If 2017 nail trends have taught us one thing, it's that there is nothing too great to affix to a 1-cm square inch of space. We've seen wire nails, glitter-tear nails, weed nails — and this was all just in the past three months. But the manicures we saw by CND Polish for the upcoming fall season have quickly eclipsed all the others.
A little background: For six weeks out of the year, CND's Nail Design Lab works feverishly to create hundreds of carefully-designed acrylic nails, which, come Fashion Month, are individually adhered to the models' fingers using nail glue. These trends then become the industry standard for the upcoming season.
And, judging by their past looks (remember furry fingers?), they're not backing down from wild trends any time soon. We decided to go behind the scenes with the brand's co-founder Jan Arnold and creative ambassador Miss Pop to get a sneak peek at how they create some of the craziest and most beautiful nail art. As you can see, we're not talking simple swipes of color or even negative space — instead, expect 3D nails that incorporate everything from thread to fringe as well as geode shapes.
Check out the video above and a breakdown of the trends below. Then let us know which ones you'll be trying in the comments.
Texture, Texture, Texture
At Libertine, the clothes were inspired by gypsies and artisans — and the manicures followed suit. Each individual nail was hand designed and painted, and could take up to an hour to complete. (Multiple that by 10 fingers and 24 models and just try not to feel exhausted.)
One nail in particular, called "The Shag Carpet," stands out. "I love the idea of the shag carpet," says Arnold. "All the strands are hand-cut, knotted, and hand-placed, then blended using a brush. Fringe is such a huge trend of the season." Judging by the video above, this technique takes the longest — but has the coolest payoff.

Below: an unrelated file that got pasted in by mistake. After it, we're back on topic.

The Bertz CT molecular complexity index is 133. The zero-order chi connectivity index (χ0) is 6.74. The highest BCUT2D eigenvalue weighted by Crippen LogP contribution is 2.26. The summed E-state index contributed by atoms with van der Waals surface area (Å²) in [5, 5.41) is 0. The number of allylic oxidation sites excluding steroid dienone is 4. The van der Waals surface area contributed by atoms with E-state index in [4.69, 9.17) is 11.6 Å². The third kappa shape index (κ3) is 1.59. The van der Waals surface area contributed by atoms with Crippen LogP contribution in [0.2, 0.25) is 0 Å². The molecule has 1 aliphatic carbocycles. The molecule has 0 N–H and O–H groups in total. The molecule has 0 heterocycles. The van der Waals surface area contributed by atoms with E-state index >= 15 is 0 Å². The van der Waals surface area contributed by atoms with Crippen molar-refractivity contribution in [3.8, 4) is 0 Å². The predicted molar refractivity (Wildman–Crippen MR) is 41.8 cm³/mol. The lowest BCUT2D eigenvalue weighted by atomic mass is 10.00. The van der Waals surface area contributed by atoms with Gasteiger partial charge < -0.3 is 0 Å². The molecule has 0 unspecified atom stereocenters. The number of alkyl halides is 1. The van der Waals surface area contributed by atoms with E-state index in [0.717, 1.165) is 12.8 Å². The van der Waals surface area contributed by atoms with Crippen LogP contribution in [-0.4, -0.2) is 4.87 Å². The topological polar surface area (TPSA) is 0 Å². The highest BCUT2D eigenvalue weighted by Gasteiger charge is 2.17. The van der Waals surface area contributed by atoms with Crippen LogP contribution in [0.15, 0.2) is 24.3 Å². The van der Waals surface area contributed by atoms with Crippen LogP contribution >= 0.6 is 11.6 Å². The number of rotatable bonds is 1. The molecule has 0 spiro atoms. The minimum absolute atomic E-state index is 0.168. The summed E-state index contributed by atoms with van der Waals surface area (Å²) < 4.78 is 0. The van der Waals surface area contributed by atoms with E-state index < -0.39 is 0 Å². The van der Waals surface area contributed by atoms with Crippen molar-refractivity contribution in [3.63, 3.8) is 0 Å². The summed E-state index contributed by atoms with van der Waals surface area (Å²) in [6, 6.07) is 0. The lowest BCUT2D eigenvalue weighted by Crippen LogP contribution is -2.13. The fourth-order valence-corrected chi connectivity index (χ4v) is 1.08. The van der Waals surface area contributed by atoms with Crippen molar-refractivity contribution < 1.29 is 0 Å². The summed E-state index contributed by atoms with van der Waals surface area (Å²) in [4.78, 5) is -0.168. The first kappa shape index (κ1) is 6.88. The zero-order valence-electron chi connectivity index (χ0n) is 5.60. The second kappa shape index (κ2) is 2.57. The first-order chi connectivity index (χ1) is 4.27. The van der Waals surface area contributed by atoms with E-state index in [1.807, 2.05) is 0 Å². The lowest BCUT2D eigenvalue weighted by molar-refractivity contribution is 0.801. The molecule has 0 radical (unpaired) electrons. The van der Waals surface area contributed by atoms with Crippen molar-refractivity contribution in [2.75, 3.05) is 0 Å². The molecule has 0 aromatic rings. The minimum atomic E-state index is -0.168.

3D Is The New 1D
The color palette for The Blondes show was all about rich, deep hues so CND decided to create a 3D python nail. (Casual.) The key products? Nail stamps and Brisa Sculpting Gel. "In the olden days we'd take netting or different fabrics to create different designs, but now we have nail stamps," says Arnold. "Once we have the base, we add dimension using the Brisa Sculpting Gel. We want it to stand up and stay 3D, so we cure it with an LED light."
And if you thought there couldn't be anything matter than matte, you have yet to see powder nails. The snow-like effect was mostly done over light colors, such as white and pastel pink. When combined with airy floral motifs in the collections, the nails have an almost vintage wallpaper vibe.
We may not all have the skill or patience to craft artwork of this caliber on our nail beds, but that doesn't mean you can't take inspiration from it. Maybe toss some thread or spare yarn onto an accent nail next time you do a classic red manicure, or try a powdery topcoat instead of your typical, high-shine one. If you're truly committed, Arnold recommends visiting salons like Paintbox and Valley Nails in NYC. Props to anyone who commits to that python manicure. Meow.